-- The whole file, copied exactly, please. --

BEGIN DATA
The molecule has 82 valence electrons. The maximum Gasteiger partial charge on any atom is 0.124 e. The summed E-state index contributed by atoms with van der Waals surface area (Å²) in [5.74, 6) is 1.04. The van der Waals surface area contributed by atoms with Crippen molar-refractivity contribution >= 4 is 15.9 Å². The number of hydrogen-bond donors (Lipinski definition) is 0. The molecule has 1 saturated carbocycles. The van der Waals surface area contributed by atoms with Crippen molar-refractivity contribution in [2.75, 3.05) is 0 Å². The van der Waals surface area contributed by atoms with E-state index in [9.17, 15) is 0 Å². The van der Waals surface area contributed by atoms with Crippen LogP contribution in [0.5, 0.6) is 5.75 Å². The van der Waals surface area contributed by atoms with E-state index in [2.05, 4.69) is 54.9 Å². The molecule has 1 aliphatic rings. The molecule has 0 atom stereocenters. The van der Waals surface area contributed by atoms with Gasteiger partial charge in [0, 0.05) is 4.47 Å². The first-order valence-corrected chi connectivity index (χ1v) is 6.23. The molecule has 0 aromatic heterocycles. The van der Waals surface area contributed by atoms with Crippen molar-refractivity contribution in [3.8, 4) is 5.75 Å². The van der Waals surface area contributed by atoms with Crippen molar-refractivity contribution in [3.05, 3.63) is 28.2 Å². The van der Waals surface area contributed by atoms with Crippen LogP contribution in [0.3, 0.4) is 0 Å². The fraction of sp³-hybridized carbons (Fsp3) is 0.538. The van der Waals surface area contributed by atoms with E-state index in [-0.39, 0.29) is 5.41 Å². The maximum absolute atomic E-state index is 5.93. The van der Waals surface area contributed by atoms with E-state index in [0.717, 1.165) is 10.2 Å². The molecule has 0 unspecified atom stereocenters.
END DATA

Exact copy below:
The molecule has 82 valence electrons. The maximum Gasteiger partial charge on any atom is 0.124 e. The summed E-state index contributed by atoms with van der Waals surface area (Å²) in [5.74, 6) is 1.04. The van der Waals surface area contributed by atoms with Crippen molar-refractivity contribution >= 4 is 15.9 Å². The number of hydrogen-bond donors (Lipinski definition) is 0. The molecule has 1 saturated carbocycles. The van der Waals surface area contributed by atoms with Crippen molar-refractivity contribution in [2.75, 3.05) is 0 Å². The van der Waals surface area contributed by atoms with E-state index in [9.17, 15) is 0 Å². The van der Waals surface area contributed by atoms with Crippen LogP contribution in [0.5, 0.6) is 5.75 Å². The van der Waals surface area contributed by atoms with E-state index in [2.05, 4.69) is 54.9 Å². The molecule has 1 aliphatic rings. The molecule has 0 atom stereocenters. The van der Waals surface area contributed by atoms with Gasteiger partial charge in [0, 0.05) is 4.47 Å². The first-order valence-corrected chi connectivity index (χ1v) is 6.23. The molecule has 0 aromatic heterocycles. The van der Waals surface area contributed by atoms with Crippen molar-refractivity contribution in [3.8, 4) is 5.75 Å². The van der Waals surface area contributed by atoms with Crippen molar-refractivity contribution in [3.05, 3.63) is 28.2 Å². The van der Waals surface area contributed by atoms with Crippen LogP contribution in [0.3, 0.4) is 0 Å². The fraction of sp³-hybridized carbons (Fsp3) is 0.538. The van der Waals surface area contributed by atoms with E-state index in [-0.39, 0.29) is 5.41 Å². The maximum absolute atomic E-state index is 5.93. The van der Waals surface area contributed by atoms with E-state index in [0.717, 1.165) is 10.2 Å². The molecule has 0 unspecified atom stereocenters.